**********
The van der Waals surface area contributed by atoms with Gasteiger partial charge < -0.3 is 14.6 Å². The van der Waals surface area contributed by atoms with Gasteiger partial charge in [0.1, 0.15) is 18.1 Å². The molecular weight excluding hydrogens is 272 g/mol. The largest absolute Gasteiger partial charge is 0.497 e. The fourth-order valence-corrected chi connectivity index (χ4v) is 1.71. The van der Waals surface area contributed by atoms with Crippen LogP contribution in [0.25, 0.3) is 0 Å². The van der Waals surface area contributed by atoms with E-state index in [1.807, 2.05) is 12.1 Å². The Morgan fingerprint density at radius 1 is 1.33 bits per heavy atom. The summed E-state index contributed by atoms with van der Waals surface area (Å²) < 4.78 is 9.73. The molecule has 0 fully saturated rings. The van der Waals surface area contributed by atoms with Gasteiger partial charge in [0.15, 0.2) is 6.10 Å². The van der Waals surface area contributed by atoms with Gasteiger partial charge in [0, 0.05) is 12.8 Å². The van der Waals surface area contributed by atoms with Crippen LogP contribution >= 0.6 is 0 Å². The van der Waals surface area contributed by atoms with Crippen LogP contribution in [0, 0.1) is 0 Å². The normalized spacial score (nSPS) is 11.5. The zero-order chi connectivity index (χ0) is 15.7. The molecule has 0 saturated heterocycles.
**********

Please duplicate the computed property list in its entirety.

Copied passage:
The van der Waals surface area contributed by atoms with Gasteiger partial charge < -0.3 is 14.6 Å². The van der Waals surface area contributed by atoms with Gasteiger partial charge in [0.1, 0.15) is 18.1 Å². The molecular weight excluding hydrogens is 272 g/mol. The largest absolute Gasteiger partial charge is 0.497 e. The fourth-order valence-corrected chi connectivity index (χ4v) is 1.71. The van der Waals surface area contributed by atoms with Crippen LogP contribution in [0.25, 0.3) is 0 Å². The van der Waals surface area contributed by atoms with E-state index in [1.807, 2.05) is 12.1 Å². The Morgan fingerprint density at radius 1 is 1.33 bits per heavy atom. The summed E-state index contributed by atoms with van der Waals surface area (Å²) < 4.78 is 9.73. The molecule has 0 fully saturated rings. The van der Waals surface area contributed by atoms with Gasteiger partial charge in [0.15, 0.2) is 6.10 Å². The van der Waals surface area contributed by atoms with Gasteiger partial charge in [0, 0.05) is 12.8 Å². The van der Waals surface area contributed by atoms with Crippen LogP contribution >= 0.6 is 0 Å². The van der Waals surface area contributed by atoms with Crippen LogP contribution in [0, 0.1) is 0 Å². The normalized spacial score (nSPS) is 11.5. The zero-order chi connectivity index (χ0) is 15.7. The molecule has 0 saturated heterocycles.